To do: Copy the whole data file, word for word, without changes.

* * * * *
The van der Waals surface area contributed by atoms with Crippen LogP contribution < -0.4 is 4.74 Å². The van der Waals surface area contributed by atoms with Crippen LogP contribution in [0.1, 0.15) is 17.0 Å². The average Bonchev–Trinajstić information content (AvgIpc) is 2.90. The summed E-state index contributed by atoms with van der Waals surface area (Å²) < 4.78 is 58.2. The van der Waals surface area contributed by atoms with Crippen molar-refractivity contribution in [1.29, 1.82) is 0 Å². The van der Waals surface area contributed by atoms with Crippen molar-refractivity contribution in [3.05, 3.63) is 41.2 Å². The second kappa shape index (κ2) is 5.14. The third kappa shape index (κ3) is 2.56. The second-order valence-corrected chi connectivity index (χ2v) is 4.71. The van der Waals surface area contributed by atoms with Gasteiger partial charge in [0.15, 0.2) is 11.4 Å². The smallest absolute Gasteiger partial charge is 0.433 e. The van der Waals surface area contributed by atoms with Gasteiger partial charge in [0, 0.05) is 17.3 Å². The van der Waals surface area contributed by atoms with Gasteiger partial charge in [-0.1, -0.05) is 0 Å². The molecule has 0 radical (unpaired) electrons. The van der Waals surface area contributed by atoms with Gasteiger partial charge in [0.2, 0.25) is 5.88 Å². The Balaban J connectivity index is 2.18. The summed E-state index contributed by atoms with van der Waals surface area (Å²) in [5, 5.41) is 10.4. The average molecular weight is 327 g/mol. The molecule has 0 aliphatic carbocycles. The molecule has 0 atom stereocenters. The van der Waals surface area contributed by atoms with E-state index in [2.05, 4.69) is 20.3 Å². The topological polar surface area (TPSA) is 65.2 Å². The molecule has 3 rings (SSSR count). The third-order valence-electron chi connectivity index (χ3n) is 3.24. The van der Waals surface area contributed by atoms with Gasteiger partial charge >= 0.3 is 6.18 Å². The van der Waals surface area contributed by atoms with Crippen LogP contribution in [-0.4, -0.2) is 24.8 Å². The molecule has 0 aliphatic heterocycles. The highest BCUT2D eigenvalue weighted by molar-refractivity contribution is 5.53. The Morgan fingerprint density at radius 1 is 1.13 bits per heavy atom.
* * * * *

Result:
The van der Waals surface area contributed by atoms with Crippen LogP contribution < -0.4 is 4.74 Å². The van der Waals surface area contributed by atoms with Crippen LogP contribution in [0.1, 0.15) is 17.0 Å². The average Bonchev–Trinajstić information content (AvgIpc) is 2.90. The summed E-state index contributed by atoms with van der Waals surface area (Å²) < 4.78 is 58.2. The van der Waals surface area contributed by atoms with Crippen molar-refractivity contribution in [1.29, 1.82) is 0 Å². The van der Waals surface area contributed by atoms with Crippen molar-refractivity contribution in [3.05, 3.63) is 41.2 Å². The second kappa shape index (κ2) is 5.14. The third kappa shape index (κ3) is 2.56. The second-order valence-corrected chi connectivity index (χ2v) is 4.71. The van der Waals surface area contributed by atoms with Gasteiger partial charge in [0.15, 0.2) is 11.4 Å². The smallest absolute Gasteiger partial charge is 0.433 e. The van der Waals surface area contributed by atoms with Gasteiger partial charge in [0, 0.05) is 17.3 Å². The van der Waals surface area contributed by atoms with Gasteiger partial charge in [-0.1, -0.05) is 0 Å². The molecule has 0 radical (unpaired) electrons. The van der Waals surface area contributed by atoms with Gasteiger partial charge in [0.2, 0.25) is 5.88 Å². The Balaban J connectivity index is 2.18. The summed E-state index contributed by atoms with van der Waals surface area (Å²) in [5, 5.41) is 10.4. The average molecular weight is 327 g/mol. The molecule has 0 aliphatic carbocycles. The molecule has 0 atom stereocenters. The van der Waals surface area contributed by atoms with E-state index in [2.05, 4.69) is 20.3 Å². The topological polar surface area (TPSA) is 65.2 Å². The molecule has 3 rings (SSSR count). The third-order valence-electron chi connectivity index (χ3n) is 3.24. The van der Waals surface area contributed by atoms with Gasteiger partial charge >= 0.3 is 6.18 Å². The van der Waals surface area contributed by atoms with Crippen LogP contribution in [-0.4, -0.2) is 24.8 Å². The molecule has 0 aliphatic heterocycles. The highest BCUT2D eigenvalue weighted by molar-refractivity contribution is 5.53. The Morgan fingerprint density at radius 1 is 1.13 bits per heavy atom.